I was aghast while reading a recent article in the New York Times that included continued revelations regarding poor manufacturing standards in China. The latest string of toy recalls, this time through Mattel, is alarming to those of us who have children, and perhaps this it is a wake up call to reconsider many of our consumer habits. This is especially true for those of us who want to avoid having our children ingest lead . This must be what we reap as a result of our incessant demand for cheap products that are outsourced and sub-contracted out half way across the world.
For me, many of the startling images of mass industrialization and environmental degradation from the film "Manufactured Landscapes" are embedded permanently in my mind. I think of them every time now that I see the ubiquitous "made in China label" on many products, and I have been contemplating for some time an appropriate personal response to these issues.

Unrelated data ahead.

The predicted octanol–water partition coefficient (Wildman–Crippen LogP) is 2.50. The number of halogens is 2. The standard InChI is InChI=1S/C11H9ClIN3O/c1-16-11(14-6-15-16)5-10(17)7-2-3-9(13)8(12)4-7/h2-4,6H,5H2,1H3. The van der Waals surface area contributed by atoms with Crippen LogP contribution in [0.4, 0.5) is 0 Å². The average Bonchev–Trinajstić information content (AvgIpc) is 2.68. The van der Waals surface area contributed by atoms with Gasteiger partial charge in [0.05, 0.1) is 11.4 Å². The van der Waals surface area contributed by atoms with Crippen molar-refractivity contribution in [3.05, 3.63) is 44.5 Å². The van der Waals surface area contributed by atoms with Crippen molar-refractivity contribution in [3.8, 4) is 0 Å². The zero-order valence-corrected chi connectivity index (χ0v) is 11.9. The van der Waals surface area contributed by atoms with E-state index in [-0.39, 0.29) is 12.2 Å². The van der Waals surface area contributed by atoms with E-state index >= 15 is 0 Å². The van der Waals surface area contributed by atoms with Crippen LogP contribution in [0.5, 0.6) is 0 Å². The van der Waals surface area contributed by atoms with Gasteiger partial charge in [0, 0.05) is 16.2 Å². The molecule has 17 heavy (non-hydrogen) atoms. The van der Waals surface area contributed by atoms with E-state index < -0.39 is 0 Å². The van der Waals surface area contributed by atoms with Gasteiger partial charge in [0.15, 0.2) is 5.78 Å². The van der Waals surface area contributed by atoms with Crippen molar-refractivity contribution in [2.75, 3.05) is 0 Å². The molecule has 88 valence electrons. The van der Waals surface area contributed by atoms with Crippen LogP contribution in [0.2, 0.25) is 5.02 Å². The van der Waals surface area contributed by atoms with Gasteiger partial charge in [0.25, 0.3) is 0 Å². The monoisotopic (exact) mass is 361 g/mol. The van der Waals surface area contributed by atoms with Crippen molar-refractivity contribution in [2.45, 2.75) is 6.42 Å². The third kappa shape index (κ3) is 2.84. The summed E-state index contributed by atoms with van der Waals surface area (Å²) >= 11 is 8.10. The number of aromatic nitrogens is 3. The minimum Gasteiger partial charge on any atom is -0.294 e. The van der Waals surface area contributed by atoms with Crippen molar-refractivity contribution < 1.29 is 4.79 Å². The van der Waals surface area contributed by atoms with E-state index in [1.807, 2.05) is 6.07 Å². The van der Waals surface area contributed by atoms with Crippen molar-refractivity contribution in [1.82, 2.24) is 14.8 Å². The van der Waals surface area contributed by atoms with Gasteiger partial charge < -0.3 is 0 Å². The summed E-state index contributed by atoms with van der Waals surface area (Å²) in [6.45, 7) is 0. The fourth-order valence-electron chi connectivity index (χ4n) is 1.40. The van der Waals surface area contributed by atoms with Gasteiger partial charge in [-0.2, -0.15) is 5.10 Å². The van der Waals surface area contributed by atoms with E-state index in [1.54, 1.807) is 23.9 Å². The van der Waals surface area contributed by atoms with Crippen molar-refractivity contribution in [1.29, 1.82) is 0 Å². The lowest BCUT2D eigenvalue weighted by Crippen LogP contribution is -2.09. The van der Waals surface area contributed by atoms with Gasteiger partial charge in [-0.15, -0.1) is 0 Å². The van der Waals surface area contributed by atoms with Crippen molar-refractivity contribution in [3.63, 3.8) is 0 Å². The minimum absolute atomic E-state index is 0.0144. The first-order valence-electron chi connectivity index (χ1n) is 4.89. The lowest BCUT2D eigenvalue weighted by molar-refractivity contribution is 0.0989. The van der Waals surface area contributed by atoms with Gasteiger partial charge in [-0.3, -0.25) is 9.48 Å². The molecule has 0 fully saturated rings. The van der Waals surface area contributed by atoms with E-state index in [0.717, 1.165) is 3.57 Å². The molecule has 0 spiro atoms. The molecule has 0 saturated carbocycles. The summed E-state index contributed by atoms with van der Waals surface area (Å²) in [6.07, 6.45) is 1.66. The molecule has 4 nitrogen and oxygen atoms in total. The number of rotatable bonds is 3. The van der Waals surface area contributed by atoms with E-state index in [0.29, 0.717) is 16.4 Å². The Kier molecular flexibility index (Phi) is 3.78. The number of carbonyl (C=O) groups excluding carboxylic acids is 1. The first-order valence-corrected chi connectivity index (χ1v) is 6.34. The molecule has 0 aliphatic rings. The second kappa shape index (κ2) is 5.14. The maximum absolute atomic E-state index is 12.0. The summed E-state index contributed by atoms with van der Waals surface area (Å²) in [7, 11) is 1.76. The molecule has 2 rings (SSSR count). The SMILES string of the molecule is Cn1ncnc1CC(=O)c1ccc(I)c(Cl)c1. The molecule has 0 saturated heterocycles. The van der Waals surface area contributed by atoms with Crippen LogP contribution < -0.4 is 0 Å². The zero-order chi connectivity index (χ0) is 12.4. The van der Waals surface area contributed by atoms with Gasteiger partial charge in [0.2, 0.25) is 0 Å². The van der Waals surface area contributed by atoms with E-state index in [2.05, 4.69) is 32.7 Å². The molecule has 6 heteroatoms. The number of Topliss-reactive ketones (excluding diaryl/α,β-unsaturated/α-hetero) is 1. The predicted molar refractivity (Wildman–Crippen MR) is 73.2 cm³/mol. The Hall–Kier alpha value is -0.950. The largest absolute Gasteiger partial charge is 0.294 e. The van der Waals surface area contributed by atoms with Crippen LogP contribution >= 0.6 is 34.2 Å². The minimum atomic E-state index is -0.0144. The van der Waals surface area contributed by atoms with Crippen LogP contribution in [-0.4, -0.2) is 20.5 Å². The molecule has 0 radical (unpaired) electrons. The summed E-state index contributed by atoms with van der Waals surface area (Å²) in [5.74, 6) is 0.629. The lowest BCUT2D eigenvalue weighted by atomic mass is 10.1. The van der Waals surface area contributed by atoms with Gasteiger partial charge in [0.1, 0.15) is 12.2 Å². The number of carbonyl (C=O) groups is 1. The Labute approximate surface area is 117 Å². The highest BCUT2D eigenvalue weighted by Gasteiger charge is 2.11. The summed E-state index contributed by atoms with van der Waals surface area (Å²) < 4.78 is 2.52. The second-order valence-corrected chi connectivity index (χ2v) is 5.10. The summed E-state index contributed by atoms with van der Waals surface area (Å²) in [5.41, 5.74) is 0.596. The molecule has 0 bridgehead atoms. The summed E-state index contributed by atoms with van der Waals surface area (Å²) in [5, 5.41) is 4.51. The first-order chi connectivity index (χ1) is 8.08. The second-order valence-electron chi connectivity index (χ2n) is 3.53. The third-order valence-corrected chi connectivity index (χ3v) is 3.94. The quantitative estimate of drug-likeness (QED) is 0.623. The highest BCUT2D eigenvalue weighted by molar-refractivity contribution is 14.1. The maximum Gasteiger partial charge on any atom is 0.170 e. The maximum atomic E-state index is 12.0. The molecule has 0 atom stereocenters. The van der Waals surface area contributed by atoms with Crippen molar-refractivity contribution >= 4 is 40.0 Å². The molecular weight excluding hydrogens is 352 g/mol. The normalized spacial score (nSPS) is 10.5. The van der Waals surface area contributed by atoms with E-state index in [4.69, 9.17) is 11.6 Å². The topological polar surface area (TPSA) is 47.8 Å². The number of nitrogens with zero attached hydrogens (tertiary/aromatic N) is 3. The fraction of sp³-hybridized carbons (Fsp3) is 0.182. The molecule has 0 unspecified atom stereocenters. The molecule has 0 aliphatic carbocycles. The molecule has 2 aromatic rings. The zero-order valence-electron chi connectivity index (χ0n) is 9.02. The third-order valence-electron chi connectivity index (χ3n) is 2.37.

Though rather than simply just laying blame elsewhere, we in the West must also take responsibility for a great deal of this. In many ways we have given up on being attached to any meaningful forms of production, and have sold our soul to the lowest bidder overseas. This makes it all too easy avoid responsibility, as witnessed in Mattel's press release regarding this massive recall, where CEO Robert A. Eckert responded by stating that ""No system is perfect".
I can only hope that these revelations may cause many of us understand more fully the consequences of the globalized economy, and perhaps compel us to demand more localized and potentially safer choices. As for me, I am now determined more than ever to both discover and promote any company that produces locally, or at the very least in North America, where we have some capacity to influence both safety and environmental standards. I owe this to my children, in more ways that one.
(Note: To get a full appreciation of the scope of this massive recall, here is a link from the U.S Consumer Product Safety Commission)